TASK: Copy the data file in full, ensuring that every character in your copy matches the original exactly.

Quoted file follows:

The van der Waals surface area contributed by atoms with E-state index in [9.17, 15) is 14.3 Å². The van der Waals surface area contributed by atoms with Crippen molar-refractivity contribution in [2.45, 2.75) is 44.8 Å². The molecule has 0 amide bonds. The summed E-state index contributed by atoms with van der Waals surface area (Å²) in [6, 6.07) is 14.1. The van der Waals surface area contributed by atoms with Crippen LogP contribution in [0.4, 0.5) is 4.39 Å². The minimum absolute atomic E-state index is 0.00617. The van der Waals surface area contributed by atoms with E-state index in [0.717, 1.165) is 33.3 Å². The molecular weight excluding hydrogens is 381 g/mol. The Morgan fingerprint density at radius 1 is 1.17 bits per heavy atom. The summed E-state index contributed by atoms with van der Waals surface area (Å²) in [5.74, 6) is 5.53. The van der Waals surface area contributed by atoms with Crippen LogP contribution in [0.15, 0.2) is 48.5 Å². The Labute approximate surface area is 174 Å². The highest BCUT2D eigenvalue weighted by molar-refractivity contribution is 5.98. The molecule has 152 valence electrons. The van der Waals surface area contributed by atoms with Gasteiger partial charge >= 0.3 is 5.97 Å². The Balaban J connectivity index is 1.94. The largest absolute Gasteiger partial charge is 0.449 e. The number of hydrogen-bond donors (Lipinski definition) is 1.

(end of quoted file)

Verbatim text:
The van der Waals surface area contributed by atoms with E-state index in [9.17, 15) is 14.3 Å². The van der Waals surface area contributed by atoms with Crippen molar-refractivity contribution in [2.45, 2.75) is 44.8 Å². The molecule has 0 amide bonds. The summed E-state index contributed by atoms with van der Waals surface area (Å²) in [6, 6.07) is 14.1. The van der Waals surface area contributed by atoms with Crippen LogP contribution in [0.4, 0.5) is 4.39 Å². The minimum absolute atomic E-state index is 0.00617. The van der Waals surface area contributed by atoms with E-state index in [0.717, 1.165) is 33.3 Å². The molecular weight excluding hydrogens is 381 g/mol. The Morgan fingerprint density at radius 1 is 1.17 bits per heavy atom. The summed E-state index contributed by atoms with van der Waals surface area (Å²) in [5.74, 6) is 5.53. The van der Waals surface area contributed by atoms with Crippen LogP contribution in [0.15, 0.2) is 48.5 Å². The Labute approximate surface area is 174 Å². The highest BCUT2D eigenvalue weighted by molar-refractivity contribution is 5.98. The molecule has 152 valence electrons. The van der Waals surface area contributed by atoms with Gasteiger partial charge >= 0.3 is 5.97 Å². The Balaban J connectivity index is 1.94. The largest absolute Gasteiger partial charge is 0.449 e. The number of hydrogen-bond donors (Lipinski definition) is 1.